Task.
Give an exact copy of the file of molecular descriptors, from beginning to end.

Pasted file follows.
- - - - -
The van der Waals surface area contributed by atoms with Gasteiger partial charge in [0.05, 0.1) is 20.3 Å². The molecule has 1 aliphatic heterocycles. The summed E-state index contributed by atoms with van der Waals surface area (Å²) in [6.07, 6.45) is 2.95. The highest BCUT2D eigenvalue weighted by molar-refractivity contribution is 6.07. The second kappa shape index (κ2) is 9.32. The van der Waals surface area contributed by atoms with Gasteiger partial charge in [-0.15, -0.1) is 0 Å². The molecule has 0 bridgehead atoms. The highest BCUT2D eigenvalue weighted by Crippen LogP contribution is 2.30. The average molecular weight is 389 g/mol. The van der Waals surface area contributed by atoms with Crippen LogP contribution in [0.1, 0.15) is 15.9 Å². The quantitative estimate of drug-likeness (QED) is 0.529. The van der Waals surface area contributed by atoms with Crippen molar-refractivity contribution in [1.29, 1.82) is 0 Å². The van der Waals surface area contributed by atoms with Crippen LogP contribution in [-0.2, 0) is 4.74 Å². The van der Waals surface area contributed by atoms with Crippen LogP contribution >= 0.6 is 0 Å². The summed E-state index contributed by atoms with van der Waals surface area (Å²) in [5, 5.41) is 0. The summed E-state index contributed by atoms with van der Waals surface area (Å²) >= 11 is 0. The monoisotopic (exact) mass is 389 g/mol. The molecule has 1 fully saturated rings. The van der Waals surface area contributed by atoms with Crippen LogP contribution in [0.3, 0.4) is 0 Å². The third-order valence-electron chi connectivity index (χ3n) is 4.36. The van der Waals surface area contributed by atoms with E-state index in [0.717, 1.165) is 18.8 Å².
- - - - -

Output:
The van der Waals surface area contributed by atoms with Gasteiger partial charge in [0.05, 0.1) is 20.3 Å². The molecule has 1 aliphatic heterocycles. The summed E-state index contributed by atoms with van der Waals surface area (Å²) in [6.07, 6.45) is 2.95. The highest BCUT2D eigenvalue weighted by molar-refractivity contribution is 6.07. The second kappa shape index (κ2) is 9.32. The van der Waals surface area contributed by atoms with Gasteiger partial charge in [-0.15, -0.1) is 0 Å². The molecule has 0 bridgehead atoms. The highest BCUT2D eigenvalue weighted by Crippen LogP contribution is 2.30. The average molecular weight is 389 g/mol. The van der Waals surface area contributed by atoms with Crippen LogP contribution in [0.1, 0.15) is 15.9 Å². The quantitative estimate of drug-likeness (QED) is 0.529. The van der Waals surface area contributed by atoms with Crippen molar-refractivity contribution in [1.29, 1.82) is 0 Å². The van der Waals surface area contributed by atoms with Crippen LogP contribution in [-0.2, 0) is 4.74 Å². The van der Waals surface area contributed by atoms with Crippen LogP contribution >= 0.6 is 0 Å². The summed E-state index contributed by atoms with van der Waals surface area (Å²) in [5, 5.41) is 0. The summed E-state index contributed by atoms with van der Waals surface area (Å²) >= 11 is 0. The monoisotopic (exact) mass is 389 g/mol. The molecule has 1 fully saturated rings. The van der Waals surface area contributed by atoms with Crippen LogP contribution in [0.3, 0.4) is 0 Å². The third-order valence-electron chi connectivity index (χ3n) is 4.36. The van der Waals surface area contributed by atoms with E-state index in [0.717, 1.165) is 18.8 Å².